The rock tunes and mellow grooves wafting through the airwaves this week around NKU and downtown Cincinnati are a mixture of stand-out music from local bands and talent traveling from L.A. to London to gather for the 12th annual MidPoint Music Festival (MPMF).
Over 170 musical acts will play at 16 venues across downtown Cincinnati and Over-the-Rhine from Sept. 26-28 to represent the music festival’s largest and most diverse lineup yet, according to this year’s MPMF official guide.
In addition, various MidPoint bands have been showcasing their talent to a more private audience throughout the week at NKU’s amphitheater.
“It has become very attractive to the music industry [and] artist management; artist agents want their new artists at what they consider a taste maker’s event,” said Dan McCabe, MidPoint’s artistic director this year, who has been involved for six years. “It’s about the talent. That’s what the festival is. It’s about exposing new music. Exposing new genres of music.”
The volume will be turned up throughout the city for a sound and atmosphere that McCabe describes as “uniquely Cincinnati” and “very, very vibrant.” Last year, 27,000 people attended the event; this is a leap from the 13,800 in attendance six years ago, according to the MPMF website.
The venues will range from Blue Wisp Jazz Club on Race Street to Grammer’s Stage on Main Street, and many spots in between. In addition, Washington Park holds a main stage in Over-The-Rhine that “expands our [Midpoint’s] capacity to host a lot of people from the region,” according to McCabe.
MidPoint is an investment in the community, such as OTR, because it brings and introduces thousands to the area; people make “a mental note” about the place and many return, McCabe said.
As a festival with a focus on discovery and artists who challenge musical boundaries, the official guide warns “don’t come looking for straight-up versions of any particular genre.”
From Hip Hop and Pop to Jazz and Indie Rock, genres across the board will be packed into the three days downtown. Assorted acts from around the area will play, such as Indie Rock band DAAP Girls and Chamber Folk act Allan Pray.
Reflecting the growth and diversity of the festival, different parts of the world will be represented from groups hailing from London, U.K., and Seoul, South Korea. On its first U.S. tour, the Korean-based electronic rock band based, Love X Stereo, will be performing Friday and Saturday.
London will be represented by bands such as indie folk rock group Bear’s Den, indie rock and experimental folk group Daughter and hard rock and blues group Leogun.
To draw in students and get more people involved at MidPoint, local bands are jamming at NKU’s amphitheater throughout the week. Indie rock groups, Saturn Batteries and DAAP Girls, along with noise pop group Tweens, gave students a preview of some of the music they could hear throughout MidPoint.
Us, Today, a local experimental jazz trio, plays at the amphitheater on Thursday followed by The Ridges, an indie and folk rock band from Athens, Ohio, on Friday.
The previews are meant to give the NKU community a taste of what they would encounter at MidPoint and attract new people to the festival.
“This [the festival] really speaks to college kids because they actually do have their fingers on the pulse of what the next best thing is,” said Kenneth Wright, CityBeat events director, who is involved with MidPoint. “It’s really great to get them down here and see what they like.”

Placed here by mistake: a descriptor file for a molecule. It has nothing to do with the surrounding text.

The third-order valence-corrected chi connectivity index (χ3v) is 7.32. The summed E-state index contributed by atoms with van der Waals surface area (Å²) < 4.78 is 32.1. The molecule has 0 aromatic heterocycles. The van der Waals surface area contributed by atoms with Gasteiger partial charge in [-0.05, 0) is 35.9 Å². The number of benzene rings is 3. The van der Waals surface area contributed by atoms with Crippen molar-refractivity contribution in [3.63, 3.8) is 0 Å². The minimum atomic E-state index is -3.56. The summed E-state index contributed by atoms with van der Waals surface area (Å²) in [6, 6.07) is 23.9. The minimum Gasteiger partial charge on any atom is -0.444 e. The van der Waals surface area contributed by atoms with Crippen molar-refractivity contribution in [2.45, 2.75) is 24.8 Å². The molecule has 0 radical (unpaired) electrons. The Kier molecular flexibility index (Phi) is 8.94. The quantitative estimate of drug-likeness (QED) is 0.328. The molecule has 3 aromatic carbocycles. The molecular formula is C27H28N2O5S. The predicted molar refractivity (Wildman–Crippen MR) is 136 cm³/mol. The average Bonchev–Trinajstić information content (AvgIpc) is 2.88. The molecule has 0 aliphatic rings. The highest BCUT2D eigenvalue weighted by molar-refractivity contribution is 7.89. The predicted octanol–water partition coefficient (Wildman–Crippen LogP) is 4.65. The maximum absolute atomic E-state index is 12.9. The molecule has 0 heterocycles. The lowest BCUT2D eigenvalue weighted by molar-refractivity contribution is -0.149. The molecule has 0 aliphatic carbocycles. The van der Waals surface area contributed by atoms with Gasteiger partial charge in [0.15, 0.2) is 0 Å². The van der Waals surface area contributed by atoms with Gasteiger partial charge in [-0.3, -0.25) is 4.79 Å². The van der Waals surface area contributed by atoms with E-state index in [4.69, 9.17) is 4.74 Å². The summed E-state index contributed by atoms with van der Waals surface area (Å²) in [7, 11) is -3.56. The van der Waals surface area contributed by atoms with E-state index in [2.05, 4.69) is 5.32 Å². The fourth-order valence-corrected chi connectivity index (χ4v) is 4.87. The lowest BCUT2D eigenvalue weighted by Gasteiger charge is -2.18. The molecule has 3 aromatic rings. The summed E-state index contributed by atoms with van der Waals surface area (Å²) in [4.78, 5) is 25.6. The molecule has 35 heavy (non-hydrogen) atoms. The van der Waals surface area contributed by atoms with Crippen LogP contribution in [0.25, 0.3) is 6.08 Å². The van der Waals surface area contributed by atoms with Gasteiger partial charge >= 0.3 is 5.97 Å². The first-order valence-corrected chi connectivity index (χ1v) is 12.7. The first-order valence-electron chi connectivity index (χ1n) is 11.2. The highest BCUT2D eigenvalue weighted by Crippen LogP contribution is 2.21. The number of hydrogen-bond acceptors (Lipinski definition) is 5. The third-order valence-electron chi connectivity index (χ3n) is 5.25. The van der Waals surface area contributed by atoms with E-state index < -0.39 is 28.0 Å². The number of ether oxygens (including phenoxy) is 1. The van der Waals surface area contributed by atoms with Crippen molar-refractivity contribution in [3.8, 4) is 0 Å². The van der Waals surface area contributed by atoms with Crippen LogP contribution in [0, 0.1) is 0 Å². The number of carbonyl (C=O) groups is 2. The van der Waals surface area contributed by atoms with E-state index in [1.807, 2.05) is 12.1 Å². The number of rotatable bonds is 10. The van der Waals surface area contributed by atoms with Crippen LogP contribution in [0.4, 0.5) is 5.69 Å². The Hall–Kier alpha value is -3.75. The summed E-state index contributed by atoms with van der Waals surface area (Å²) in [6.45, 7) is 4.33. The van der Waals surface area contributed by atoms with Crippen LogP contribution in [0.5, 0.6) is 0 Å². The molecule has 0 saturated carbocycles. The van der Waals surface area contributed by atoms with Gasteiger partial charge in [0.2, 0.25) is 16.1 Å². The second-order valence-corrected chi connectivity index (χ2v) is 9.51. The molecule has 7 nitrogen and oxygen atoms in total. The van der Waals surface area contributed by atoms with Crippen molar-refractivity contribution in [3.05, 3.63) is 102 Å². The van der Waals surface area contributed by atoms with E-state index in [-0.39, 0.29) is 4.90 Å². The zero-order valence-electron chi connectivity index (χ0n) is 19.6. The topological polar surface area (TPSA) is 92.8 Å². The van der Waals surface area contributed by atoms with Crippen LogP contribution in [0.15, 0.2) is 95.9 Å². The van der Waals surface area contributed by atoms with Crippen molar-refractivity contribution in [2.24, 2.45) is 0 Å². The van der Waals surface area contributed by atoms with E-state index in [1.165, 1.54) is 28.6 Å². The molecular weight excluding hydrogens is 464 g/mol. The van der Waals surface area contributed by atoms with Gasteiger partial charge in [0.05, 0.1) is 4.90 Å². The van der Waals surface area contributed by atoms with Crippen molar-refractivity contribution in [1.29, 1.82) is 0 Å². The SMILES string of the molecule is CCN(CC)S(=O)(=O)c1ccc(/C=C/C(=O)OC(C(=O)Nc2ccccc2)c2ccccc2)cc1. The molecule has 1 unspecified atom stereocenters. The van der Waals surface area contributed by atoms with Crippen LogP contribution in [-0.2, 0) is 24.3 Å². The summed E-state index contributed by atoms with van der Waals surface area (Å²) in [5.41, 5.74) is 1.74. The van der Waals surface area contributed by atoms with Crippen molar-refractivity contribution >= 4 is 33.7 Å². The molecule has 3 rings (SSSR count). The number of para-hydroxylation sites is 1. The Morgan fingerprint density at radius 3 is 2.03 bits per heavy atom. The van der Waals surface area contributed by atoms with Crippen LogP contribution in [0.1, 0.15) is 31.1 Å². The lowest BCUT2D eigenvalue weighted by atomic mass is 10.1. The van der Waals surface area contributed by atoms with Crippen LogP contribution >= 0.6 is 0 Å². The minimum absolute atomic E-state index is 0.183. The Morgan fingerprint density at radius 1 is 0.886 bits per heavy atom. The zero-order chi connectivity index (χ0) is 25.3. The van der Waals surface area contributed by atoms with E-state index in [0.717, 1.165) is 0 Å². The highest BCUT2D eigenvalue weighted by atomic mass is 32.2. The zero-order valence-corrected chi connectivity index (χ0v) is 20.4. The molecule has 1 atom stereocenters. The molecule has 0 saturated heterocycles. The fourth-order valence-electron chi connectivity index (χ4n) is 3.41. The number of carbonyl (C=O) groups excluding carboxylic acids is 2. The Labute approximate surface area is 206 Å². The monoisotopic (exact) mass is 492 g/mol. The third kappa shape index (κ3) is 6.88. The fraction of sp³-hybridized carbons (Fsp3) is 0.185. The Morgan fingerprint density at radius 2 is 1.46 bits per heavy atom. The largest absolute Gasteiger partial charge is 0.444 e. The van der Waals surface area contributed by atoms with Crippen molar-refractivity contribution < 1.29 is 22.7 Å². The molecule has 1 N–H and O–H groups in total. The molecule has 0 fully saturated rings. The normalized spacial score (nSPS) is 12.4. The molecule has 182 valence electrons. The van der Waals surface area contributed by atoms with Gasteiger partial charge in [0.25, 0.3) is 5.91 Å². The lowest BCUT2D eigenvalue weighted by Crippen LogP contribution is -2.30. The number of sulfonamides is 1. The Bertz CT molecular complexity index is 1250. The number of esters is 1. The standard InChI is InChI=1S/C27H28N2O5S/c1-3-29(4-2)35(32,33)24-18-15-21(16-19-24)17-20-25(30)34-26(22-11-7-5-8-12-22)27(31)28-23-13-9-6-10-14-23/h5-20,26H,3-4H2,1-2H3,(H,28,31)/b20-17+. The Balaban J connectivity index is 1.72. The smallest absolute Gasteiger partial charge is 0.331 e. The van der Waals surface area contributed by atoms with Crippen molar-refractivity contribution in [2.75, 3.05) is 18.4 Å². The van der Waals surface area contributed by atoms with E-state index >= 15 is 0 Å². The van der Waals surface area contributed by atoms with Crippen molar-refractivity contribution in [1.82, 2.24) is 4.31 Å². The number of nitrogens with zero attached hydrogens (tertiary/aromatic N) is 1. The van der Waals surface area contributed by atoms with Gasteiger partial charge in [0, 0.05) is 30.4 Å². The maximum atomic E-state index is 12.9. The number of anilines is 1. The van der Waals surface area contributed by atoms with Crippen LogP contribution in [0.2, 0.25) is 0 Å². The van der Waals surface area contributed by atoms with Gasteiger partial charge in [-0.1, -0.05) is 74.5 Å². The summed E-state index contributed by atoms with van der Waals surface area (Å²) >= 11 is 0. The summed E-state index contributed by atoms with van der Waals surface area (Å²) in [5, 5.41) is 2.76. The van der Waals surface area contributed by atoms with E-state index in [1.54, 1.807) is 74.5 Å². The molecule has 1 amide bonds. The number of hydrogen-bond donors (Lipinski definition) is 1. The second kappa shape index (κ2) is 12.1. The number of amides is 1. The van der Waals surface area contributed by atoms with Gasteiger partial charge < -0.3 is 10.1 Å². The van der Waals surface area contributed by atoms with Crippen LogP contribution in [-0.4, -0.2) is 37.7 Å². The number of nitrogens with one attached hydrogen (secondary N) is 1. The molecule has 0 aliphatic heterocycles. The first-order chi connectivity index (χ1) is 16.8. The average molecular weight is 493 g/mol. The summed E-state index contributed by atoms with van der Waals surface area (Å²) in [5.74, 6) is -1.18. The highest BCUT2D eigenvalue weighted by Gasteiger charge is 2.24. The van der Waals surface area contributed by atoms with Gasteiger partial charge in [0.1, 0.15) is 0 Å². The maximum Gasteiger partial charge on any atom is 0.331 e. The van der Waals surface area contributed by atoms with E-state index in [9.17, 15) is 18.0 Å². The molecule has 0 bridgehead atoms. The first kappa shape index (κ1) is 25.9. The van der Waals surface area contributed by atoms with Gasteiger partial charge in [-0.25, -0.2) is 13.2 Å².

The university preview goes along with the festival’s new mission to draw in a variety of ages to the area throughout the event. College kids can drink and discover new tunes alongside other fans or newcomers.
“We have stages now that really allow for all ages attendance,” McCabe said.
Midpoint Midway is such a space for people of all ages to find music, food and beverages on 12th Street, between Vine and Walnut. Midway serves as “a preview of what you are missing out on” at the rest of the MidPoint festival, Wright said.
New to the scene this year is KidPoint, which will take place on Sept. 28 at Midway. This is the first time the festival has catered towards families and getting people of all ages down to Midway all Saturday afternoon, according to Wright.
Also new to Midway is the ArtWorks ArtCars, a project that recruits youth and professional artists around the area to transform different vehicles into “mobile masterpieces,” according to the MPMF website. Five rides will be given a new look this year.
Founded by local musicians Bill Donabedian and Sean Rhiney, the festival launched in 2002 showcasing mainly local or new talent. In 2008, CityBeat acquired MPMF and began to change the brand of the festival; they built the brand name up in order to attract young artists and eventually a more national audience, according to McCabe.
“We’ve gotten very successful at building that brand on a national scene,” McCabe said.
“The talent has gotten a lot better.”
Music lovers can still purchase an All Music Access ticket for $69 for access to all the shows and venues for the full festival time. One Day Passes are also an option each day and cost $35.
At Washington Park, tickets for all ages cost $22 at the gate on Thursday and Friday, and $27 on Saturday. Grammer’s stage offers shows for those 21-and-up that cost $20 Thursday and Saturday, and $15 on Friday at the door.
“It’s also very important that Cincinnati markets itself to the region as being an arts and cultural mecca; it needs to include not just the traditional art institutions…but it needs to consider its local music scene as a resource, as something to crow about,” McCabe said.